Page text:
ban


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ban

1
Law an official proclamation or public notice, esp of prohibition

ban

2
(in feudal England) the summoning of vassals to perform their military obligations

ban

a monetary unit of Romania and Moldova worth one hundredth of a leu

Ban

 

in Croatia (until 1921) the title of the viceroy; in Yugoslavia (during the period 1929–41) the title of a governor in charge of a banovina. During the years 1939—41 this term was used for the chief executive of autonomous Croatia.


Ban

 

medieval legal term (in Western Europe) signifying, in particular, the right of the head of government to exercise supreme power, such as judicial (as in judicial ban), military (to raise troops and command them, known as military ban), or administrative power in a fortified place (burg ban). In the early Middle Ages, the ban belonged to the king and to responsible state officials; in the period of feudal disintegration, it was transferred to various feudal lords. In Germany, from the tenth century, the creation of so-called regional bans (territory over which one or another ruler held judicial and administrative power) was one of the manifestations of the trend toward formation of territorial principalities.


Ban

 

smaller monetary unit of the Socialist Republic of Rumania; equal to 1/100 leu. Coins of 50,25,15,10,5,3, and 1 ban are in circulation.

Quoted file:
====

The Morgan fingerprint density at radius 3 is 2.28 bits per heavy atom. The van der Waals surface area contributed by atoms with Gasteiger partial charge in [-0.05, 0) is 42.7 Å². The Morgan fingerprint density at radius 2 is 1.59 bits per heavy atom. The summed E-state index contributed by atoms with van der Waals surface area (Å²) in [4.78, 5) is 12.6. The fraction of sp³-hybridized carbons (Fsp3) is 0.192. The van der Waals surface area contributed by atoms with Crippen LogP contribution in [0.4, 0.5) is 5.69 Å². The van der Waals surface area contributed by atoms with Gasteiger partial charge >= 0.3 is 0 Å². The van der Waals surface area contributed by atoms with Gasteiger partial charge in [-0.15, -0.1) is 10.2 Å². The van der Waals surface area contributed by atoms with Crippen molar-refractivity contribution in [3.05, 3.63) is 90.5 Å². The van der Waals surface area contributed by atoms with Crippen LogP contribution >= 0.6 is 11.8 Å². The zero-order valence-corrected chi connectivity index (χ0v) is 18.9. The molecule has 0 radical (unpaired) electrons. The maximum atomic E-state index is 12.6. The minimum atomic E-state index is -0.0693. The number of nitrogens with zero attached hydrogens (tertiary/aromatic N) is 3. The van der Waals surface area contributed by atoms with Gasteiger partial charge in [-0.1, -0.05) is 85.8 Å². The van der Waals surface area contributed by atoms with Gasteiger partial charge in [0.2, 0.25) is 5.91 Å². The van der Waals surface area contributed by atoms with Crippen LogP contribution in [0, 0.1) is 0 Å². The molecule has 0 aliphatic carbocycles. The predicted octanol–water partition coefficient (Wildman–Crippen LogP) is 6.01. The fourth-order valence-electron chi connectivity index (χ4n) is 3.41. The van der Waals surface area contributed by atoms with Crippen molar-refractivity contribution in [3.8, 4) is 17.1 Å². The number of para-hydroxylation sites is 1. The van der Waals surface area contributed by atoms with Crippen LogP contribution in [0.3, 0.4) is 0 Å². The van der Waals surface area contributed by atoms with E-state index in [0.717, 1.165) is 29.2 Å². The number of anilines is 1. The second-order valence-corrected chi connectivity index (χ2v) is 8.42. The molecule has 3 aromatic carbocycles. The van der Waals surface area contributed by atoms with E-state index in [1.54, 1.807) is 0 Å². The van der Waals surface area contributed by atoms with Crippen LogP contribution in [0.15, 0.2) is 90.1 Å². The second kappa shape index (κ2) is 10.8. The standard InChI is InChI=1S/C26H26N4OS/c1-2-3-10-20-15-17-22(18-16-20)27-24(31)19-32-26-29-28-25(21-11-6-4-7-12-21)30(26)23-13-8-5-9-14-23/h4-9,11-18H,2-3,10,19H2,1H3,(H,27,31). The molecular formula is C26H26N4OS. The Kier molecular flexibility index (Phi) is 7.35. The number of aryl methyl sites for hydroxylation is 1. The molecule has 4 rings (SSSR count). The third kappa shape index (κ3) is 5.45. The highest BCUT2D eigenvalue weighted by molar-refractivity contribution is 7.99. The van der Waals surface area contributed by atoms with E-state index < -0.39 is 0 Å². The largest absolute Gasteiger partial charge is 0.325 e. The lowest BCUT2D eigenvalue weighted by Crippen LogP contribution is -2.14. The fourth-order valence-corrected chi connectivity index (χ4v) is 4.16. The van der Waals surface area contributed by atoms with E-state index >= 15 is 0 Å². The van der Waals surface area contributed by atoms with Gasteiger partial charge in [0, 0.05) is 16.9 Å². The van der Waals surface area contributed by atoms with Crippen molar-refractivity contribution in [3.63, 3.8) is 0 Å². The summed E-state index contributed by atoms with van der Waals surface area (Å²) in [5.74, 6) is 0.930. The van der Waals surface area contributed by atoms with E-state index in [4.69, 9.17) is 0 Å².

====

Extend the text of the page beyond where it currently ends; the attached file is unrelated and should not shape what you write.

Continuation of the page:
BAN

(Body Area Network) A personal wireless network for body-worn sensors. In the U.S., the 2360-2400 MHz frequency band is reserved, and the 2360-2390 range is designated for indoor communications at health care facilities. See wearable computing, WPAN and 802.15.
References in periodicals archive ?
The presence of a county- or state-level bar ban, as well as the probability of encountering a smoking ban in a bar, is statistically significant from zero, suggesting that smoking initiation is negatively correlated with the presence of county- and state-level bar bans and, for those who drink, the presence of any bar ban.
If anyone breaks the banning regulations their ban is doubled.
The second is that because communities are heterogenous, one must analyze the effect of a ban taking into account the level at which the ban was enacted.
The state senators hope their proposal to ban unhealthy trans fat from all restaurant kitchens will be on the table for a vote by spring.
The ban effectively rolls back the clock on employment, education, and government contracting, says David Waymire, spokesman for One United Michigan, a coalition of more than 200 organizations in support of affirmative action, including the AFL-CIO, the NAACP, and the American Civil Liberties Union.
Paul Alder (36) factory worker from Stoney Lane, Yardley - 20 months jail and seven year football ban.
The ban would extend to Santa Clarita's bike and hiking trails, but not to the privately owned paseo systems that feed them, Gould said.
The researchers met each participant 1 month before the ban on smoking began in late March.
In the CMRA's opinion, the DEP must realize that without a solution, the ban cannot be lived up to.
The most sweeping amendments, if passed, would ban civil unions and allow social conservatives to challenge the ability of governmental entities and private companies to offer domestic partnership benefits.
BAN coordinator Jim Puckett, who visited Nigeria as part of that investigation, saw enormous piles of e-waste throughout the countryside, much of it routed through Lagos, Africa's largest port.
Florida State appealed the ban, announced in August, and less than a month later, the NCAA agreed to remove the school from the list.